Wed, 28 Jan
Today was an opportunity to get a Catholic perspective on this schools' review and to do that I visited St Mary's in Wool. I was met by the head Helen Brown and it wasn't long before we were deep in conversation over a welcome cup of coffee.
St Mary's is not running a campaign because it hasn't been targeted for closure, and I could see why. With its large class rooms and outdoor play area, the children are well catered for. But this doesn't mean an absence of controversy. The proposal is for St Mary's to accommodate the children from the neighbouring CE school, with governors and staff from the two churches working together.
Again, understandably, the CE school is not impressed with this suggestion, claiming that IT is the village school and not St Mary's. There's also a religious dimension, as you'd expect. My tour of the school was a delight, with several stop offs to chat with the children. At one of these, I bet a form of youngsters 50p none of them could spell 'accommodation'. My bet was looking safe until one young man popped his hand up after several before him had made a brave but incorrect attempt.
Speaking with great confidence and no pauses he got it smack right; well almost right. He missed out one 'm'. We all laughed as another youngster at the front of the class quipped something along the lines of: "He's a bright one!"
Then, some hours later, I returned to Swanage to attend both public meetings. The first was not as well attended or as vociferous as the later one. But, again, good points were made by many, and these were all duly noted.
And, it must be said that not everyone was against the proposals. One lady told the LEA representatives that their ideas had been poorly presented and they'd missed a great opportunity to sell good news, which included massive investment and a new school. The last meeting ended with a note of what I think can only be described as frustration from the new head of the middle school, Dave Pratten. He spoke passionately of a lost opportunity for Purbeck, which the head of children's services, John Nash, appeared to agree with. This only emphasises in my mind the importance of this consultation phase and the duty of the LEA to listen and take note of people's feelings and suggestions.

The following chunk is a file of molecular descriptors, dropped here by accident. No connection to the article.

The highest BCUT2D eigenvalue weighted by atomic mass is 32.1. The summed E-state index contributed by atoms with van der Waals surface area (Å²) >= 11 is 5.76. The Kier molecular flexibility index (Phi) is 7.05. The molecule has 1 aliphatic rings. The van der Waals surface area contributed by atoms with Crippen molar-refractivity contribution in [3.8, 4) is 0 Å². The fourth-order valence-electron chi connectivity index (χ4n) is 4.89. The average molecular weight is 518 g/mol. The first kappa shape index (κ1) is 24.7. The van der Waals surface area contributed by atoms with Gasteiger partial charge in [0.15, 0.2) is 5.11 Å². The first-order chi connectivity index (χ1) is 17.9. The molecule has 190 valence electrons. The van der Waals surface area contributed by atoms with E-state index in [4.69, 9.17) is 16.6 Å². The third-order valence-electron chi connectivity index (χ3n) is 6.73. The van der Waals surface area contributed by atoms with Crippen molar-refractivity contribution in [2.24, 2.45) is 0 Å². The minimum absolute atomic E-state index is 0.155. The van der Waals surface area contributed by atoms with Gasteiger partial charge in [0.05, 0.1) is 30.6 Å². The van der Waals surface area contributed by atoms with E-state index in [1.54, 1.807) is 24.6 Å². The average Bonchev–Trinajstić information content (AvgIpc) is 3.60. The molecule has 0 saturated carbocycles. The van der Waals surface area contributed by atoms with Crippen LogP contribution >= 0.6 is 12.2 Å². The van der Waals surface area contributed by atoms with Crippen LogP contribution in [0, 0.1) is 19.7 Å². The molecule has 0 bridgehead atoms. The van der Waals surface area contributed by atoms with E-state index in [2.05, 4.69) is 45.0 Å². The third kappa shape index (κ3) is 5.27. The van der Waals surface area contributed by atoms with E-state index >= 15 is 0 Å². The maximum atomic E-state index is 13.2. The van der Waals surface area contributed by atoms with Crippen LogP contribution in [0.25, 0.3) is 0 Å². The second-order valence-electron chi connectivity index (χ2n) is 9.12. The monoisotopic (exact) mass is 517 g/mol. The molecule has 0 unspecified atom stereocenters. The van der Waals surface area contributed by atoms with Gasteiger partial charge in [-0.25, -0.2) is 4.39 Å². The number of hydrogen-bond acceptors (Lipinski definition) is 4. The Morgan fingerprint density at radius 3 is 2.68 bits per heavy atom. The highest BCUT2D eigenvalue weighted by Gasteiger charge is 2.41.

Of course, pervading everyone's mind is the subject of money, without which none of these proposals will go anywhere. Even Labour's now making warning noises about education expenditure and this cannot be very reassuring to anyone involved in this review.
Tue, 27 Jan
I much enjoyed my visit to Mount Scar School in Swanage this morning. As most of my readers probably know, the school is at the centre of a schools' review, which would see it close and move to a brand new school on the site of the existing middle school.
Understandably, this is not popular with the new head, Paul Mason, his governors, parents and of course the children. The school is 'outstanding' and having now been around it, I could see and sense it is indeed an excellent school. Paul and I chatted for some time before he kindly showed me around. I met several teachers, who spoke touchingly of their school and the need to preserve it. I hopefully reassured them and Paul that the LEA is listening to people's comments and will take them seriously when this consultation periods ends next month. I reiterated my point that I was not going to come down on the side of any one school. That would be divisive, in my opinion, and it is important to hear the views of all the schools involved in this review without there being a prejudice evident.
I have heard many sound arguments in the search for a way forward and I have asked the LEA to consider them all.